Millions of viewers saw Brazilian race car driver Helio Castroneves cross the finish line first at the Indianapolis 500 a couple of weeks ago. But Castroneves wasn’t the real winner of this year’s race, according to Bob Dinneen, president and CEO of the Renewable Fuels Association.

“He might have finished first,” said Dinneen, who, ironically was speaking to a group largely made up of Brazilians at Ethanol Summit 2009 in Sao Paulo. “But the real winner of that historic race was Ethanol.”

Dinneen said ethanol was in its third year as the official fuel of America’s biggest auto race, a demanding test considering that the race cars reach speeds averaging 220 miles per hour and have zero tolerance for engine failure. Because of its high-octane content, ethanol allows cars to attain and sustain great speeds.

“Because ethanol burns at a higher compression ratio, the engines resist deterioration. Because it has more energy content than methanol, cars can go further on a gallon of fuel, tanks can be designed smaller, and, because unlike methanol, ethanol burns with a flame, the racing is safer for drivers.”

While there were 33 cars at the Indy 500, Dinneen said there will soon be 3 billion cars on the road across the globe. “While we don’t want all those cars running at 220 mph, we do want them all running on renewable fuels like ethanol.

“Three billion cars will drive oil consumption from the 86 million barrels used today, to about 120 million barrels,” he said. “Mother Earth doesn’t have that much oil! We can’t drill our way out of this mess. And we couldn’t afford it even if we could. Consumption is continuing to grow. Known supplies are running out. New reserves are harder to find.”

Developing and drilling those reserves is becoming much more costly — environmentally and economically, he said. “So we can expect more roller-coaster rides on prices — which will shake up an already unstable global economy.”

The rub is that in a world economy dominated by oil, no country has been able to get an ethanol industry going without significant government assistance. Renewable fuels have only taken hold in countries such as the U.S. and Brazil that have created and sustained programs to encourage its production.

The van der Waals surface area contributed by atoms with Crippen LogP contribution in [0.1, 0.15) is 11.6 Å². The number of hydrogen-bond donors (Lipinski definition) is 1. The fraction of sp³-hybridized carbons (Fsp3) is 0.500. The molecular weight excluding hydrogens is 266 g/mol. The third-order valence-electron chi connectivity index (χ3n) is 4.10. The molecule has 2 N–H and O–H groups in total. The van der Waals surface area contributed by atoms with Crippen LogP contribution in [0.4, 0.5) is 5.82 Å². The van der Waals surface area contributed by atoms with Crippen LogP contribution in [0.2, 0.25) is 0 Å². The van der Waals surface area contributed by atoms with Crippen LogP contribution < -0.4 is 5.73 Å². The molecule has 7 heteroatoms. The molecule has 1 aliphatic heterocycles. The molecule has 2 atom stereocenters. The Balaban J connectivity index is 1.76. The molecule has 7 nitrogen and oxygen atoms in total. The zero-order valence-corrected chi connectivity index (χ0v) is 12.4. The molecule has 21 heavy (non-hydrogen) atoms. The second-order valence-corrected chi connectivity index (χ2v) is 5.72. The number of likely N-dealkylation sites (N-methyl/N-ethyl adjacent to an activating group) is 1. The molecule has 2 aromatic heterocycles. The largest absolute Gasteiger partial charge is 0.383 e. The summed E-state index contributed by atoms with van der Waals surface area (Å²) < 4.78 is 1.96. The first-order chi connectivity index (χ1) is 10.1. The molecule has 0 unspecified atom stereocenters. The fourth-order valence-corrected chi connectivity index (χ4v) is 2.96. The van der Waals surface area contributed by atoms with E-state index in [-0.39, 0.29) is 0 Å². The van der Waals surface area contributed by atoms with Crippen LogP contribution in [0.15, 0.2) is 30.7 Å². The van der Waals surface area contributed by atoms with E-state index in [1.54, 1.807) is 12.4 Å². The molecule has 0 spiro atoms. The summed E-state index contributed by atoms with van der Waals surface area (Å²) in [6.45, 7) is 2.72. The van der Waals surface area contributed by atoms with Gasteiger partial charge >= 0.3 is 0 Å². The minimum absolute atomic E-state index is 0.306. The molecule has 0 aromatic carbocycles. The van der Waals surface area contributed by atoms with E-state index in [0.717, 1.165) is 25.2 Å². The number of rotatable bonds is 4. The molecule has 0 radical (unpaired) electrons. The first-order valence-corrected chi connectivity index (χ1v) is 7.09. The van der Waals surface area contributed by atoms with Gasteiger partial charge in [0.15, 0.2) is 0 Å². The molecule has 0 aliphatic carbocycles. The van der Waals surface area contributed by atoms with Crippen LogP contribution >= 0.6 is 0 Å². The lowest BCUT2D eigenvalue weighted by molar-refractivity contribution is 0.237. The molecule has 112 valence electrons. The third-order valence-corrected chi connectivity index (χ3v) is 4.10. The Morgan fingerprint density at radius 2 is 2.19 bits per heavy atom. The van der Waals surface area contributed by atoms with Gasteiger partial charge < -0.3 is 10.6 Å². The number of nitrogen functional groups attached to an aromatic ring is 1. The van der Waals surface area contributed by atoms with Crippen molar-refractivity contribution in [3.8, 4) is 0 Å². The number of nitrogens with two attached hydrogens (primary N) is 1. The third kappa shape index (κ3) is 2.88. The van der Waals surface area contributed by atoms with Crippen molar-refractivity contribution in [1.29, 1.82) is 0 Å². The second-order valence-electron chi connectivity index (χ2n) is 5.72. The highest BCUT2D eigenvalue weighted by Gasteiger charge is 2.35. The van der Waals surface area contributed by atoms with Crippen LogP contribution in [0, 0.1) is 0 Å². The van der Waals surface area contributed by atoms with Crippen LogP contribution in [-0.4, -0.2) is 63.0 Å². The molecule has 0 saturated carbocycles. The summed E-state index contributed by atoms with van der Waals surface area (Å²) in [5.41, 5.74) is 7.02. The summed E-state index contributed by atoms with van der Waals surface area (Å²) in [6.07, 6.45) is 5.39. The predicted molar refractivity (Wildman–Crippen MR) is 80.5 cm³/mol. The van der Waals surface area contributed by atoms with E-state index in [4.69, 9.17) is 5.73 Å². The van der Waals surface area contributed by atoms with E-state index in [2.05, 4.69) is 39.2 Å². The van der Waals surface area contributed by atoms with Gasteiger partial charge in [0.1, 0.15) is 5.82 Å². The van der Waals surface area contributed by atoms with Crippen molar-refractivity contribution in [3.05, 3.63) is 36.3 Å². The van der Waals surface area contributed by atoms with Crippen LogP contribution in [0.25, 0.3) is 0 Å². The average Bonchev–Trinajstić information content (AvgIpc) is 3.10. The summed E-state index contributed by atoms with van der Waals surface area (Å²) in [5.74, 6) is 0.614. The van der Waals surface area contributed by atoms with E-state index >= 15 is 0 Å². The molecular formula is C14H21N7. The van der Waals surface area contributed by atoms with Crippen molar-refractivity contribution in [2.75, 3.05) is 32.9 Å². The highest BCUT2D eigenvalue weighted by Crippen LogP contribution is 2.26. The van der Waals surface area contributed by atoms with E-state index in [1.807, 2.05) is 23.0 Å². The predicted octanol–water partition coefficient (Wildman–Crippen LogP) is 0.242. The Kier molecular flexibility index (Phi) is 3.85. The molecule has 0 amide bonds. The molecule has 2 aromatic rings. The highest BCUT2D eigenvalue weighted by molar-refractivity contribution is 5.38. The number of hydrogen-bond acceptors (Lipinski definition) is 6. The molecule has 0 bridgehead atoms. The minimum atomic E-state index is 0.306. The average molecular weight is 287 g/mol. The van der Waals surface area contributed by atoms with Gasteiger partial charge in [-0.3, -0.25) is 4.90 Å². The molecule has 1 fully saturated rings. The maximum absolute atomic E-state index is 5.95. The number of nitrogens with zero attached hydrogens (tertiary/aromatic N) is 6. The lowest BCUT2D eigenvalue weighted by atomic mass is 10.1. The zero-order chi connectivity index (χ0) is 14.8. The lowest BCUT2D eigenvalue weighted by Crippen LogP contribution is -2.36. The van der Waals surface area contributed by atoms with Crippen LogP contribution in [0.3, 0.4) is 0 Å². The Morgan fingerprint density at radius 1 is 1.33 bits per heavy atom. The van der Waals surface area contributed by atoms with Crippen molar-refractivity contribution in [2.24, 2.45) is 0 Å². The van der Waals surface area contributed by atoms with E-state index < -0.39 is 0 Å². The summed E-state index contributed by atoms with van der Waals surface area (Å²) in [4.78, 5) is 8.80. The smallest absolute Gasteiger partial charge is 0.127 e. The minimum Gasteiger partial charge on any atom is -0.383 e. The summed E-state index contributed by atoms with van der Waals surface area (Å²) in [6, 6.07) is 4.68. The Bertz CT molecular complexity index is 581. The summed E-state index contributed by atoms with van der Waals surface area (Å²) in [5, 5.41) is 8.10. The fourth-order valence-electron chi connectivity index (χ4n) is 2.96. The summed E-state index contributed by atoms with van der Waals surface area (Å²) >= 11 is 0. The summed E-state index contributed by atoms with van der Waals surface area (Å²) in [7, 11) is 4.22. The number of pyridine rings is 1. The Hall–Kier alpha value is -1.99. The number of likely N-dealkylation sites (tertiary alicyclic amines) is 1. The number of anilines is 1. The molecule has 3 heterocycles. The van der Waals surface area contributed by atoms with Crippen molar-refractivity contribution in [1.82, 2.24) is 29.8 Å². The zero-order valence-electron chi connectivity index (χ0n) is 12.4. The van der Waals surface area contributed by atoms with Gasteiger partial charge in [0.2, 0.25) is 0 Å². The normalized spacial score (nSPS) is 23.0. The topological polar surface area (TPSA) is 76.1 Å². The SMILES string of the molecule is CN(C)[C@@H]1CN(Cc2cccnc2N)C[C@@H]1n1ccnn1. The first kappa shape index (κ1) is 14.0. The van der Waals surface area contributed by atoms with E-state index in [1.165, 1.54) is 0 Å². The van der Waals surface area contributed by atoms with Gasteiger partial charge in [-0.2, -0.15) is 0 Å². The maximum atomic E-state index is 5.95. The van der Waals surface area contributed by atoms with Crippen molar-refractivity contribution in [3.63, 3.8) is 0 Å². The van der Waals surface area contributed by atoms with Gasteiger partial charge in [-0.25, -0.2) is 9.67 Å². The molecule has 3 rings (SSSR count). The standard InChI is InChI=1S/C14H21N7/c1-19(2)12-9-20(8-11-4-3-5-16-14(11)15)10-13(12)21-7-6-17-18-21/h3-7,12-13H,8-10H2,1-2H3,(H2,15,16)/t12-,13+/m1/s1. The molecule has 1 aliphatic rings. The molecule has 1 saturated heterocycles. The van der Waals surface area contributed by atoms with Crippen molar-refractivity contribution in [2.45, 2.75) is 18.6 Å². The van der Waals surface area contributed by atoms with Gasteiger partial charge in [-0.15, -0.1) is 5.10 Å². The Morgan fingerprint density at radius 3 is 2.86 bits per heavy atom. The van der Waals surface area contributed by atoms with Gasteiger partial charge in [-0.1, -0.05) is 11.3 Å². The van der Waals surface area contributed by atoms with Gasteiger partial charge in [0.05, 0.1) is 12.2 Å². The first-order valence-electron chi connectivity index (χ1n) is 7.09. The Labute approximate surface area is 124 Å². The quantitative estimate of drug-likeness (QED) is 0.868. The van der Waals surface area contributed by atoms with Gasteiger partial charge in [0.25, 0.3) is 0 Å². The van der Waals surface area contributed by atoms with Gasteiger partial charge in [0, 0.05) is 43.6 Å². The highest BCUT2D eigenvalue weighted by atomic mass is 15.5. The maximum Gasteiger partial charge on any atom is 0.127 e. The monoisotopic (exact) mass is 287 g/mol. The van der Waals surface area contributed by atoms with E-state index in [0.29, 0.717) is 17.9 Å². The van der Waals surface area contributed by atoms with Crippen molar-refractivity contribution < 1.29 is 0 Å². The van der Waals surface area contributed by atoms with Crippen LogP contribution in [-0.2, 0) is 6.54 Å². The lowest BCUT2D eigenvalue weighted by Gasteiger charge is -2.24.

These incentives have included tax advantages, tariffs, export enhancement, debt forgiveness, infrastructure development and outright subsidies. It is important that countries be allowed to create similar programs, and grow their own biofuels industries, using whatever indigenous raw materials are available to them.

“No country should be hampered in developing its own industry by having to subsidize the ethanol production from somewhere else in the world. Now I know this is the one area where we in the U.S. have a bit of a different view than those of you in the Brazilian industry, and I don’t want to dwell on this one difference, particularly when we have so much that we need to be working on together. But I want to make sure you appreciate our perspective on this issue.

“The U.S. ethanol program is founded on a market-based tax incentive for refiners that blend ethanol, whether that ethanol is imported or produced at home. Without the secondary tariff to offset that tax incentive, U.S. taxpayers would be subsidizing ethanol produced elsewhere in the world that may have been produced as a consequence of that country’s incentive program. The secondary tariff is only intended to offset that tax benefit.”

Dinneen said an issue has arisen because when the U.S. Congress last restructured the tax incentive and reduced it slightly, they failed to similarly address the tariff. “But I can say with some measure of certainty that as long as there is a tax incentive available to refiners for their ethanol use, there will be an offsetting tariff.”

The U.S. ethanol industry’s efforts in Congress have been to build the market for ethanol in the U.S., such that all can benefit from a growing demand base. Brazilian ethanol will benefit from the 36 billion gallon requirement in the United States. Almost a half a billion gallons of ethanol has been imported to the U.S., competing quite effectively, he said.

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